Proposal for a Weatherium, 1979
Inspired by the Mapparium, a three-story tall stained glass globe at the Mary Baker Eddy Library in Boston, and influenced by Buckminster Fuller’s Geoscope, I proposed a Weatherium, a space to experience live satellite weather data. This predated, by many years, the introduction of live satellite imagery broadcasts. The Weather Channel was founded in 1982 and live satellite imagery was not integrated into television weather until 1986. (Wide use of the internet to stream video came after Youtube’s introduction at 2005.) Weather, the direction of fronts and winds, were indicated by arrows on diagrams and awkward gestures. I wanted to see the realtime world sky.
The space was conceived of as a spherical projection volume, dedicated to weather satellite data, to be viewed both internally and externally. The artist and architect Jay M. Johnson collaborated on the project to propose a pavillion at the 1984 World’s Fair to be held in New Orleans. The building, as proposed, consisted of four major elements: the sphere, a circular reflecting pool base, a vertial circulation block and the cul-de-sac shaped runways.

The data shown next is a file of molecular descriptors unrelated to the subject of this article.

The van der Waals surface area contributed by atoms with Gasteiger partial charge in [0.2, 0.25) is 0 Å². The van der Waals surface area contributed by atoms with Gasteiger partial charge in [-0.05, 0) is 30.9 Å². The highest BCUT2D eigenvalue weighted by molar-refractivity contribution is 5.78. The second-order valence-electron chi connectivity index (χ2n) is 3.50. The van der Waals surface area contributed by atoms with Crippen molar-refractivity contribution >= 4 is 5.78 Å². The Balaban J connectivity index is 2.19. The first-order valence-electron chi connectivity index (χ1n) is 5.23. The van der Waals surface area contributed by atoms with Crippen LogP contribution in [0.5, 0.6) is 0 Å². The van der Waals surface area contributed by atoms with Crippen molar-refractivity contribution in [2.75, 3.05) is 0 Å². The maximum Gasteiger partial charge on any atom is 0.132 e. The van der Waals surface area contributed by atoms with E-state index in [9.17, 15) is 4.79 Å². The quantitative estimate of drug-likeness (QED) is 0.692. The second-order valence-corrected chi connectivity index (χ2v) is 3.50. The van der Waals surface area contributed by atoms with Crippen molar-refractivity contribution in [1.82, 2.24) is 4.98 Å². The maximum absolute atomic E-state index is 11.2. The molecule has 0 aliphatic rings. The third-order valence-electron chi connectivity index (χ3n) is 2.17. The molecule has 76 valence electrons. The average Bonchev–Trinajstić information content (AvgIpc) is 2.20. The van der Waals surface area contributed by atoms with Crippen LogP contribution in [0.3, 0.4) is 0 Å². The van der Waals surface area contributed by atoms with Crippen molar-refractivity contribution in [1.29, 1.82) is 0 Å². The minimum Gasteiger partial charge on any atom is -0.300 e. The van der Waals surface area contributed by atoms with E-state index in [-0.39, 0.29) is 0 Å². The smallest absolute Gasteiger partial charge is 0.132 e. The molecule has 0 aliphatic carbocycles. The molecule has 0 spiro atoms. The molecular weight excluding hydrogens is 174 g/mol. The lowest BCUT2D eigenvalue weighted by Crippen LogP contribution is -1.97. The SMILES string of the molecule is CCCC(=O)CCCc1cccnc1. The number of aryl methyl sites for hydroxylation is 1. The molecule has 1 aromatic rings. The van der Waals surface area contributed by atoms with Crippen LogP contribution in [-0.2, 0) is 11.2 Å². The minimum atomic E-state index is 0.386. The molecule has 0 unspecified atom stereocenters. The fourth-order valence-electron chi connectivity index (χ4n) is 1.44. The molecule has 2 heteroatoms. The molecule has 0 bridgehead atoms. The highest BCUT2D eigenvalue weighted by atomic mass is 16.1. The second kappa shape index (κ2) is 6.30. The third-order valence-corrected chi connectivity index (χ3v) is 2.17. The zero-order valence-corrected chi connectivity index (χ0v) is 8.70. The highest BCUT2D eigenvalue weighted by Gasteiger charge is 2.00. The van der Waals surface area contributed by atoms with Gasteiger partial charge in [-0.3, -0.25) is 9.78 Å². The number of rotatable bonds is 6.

Later versions proposed an interior black box theater. These drawings depict a dodecahedron structure; twelve pentagonal screens paired with twelve interlocked video projectors.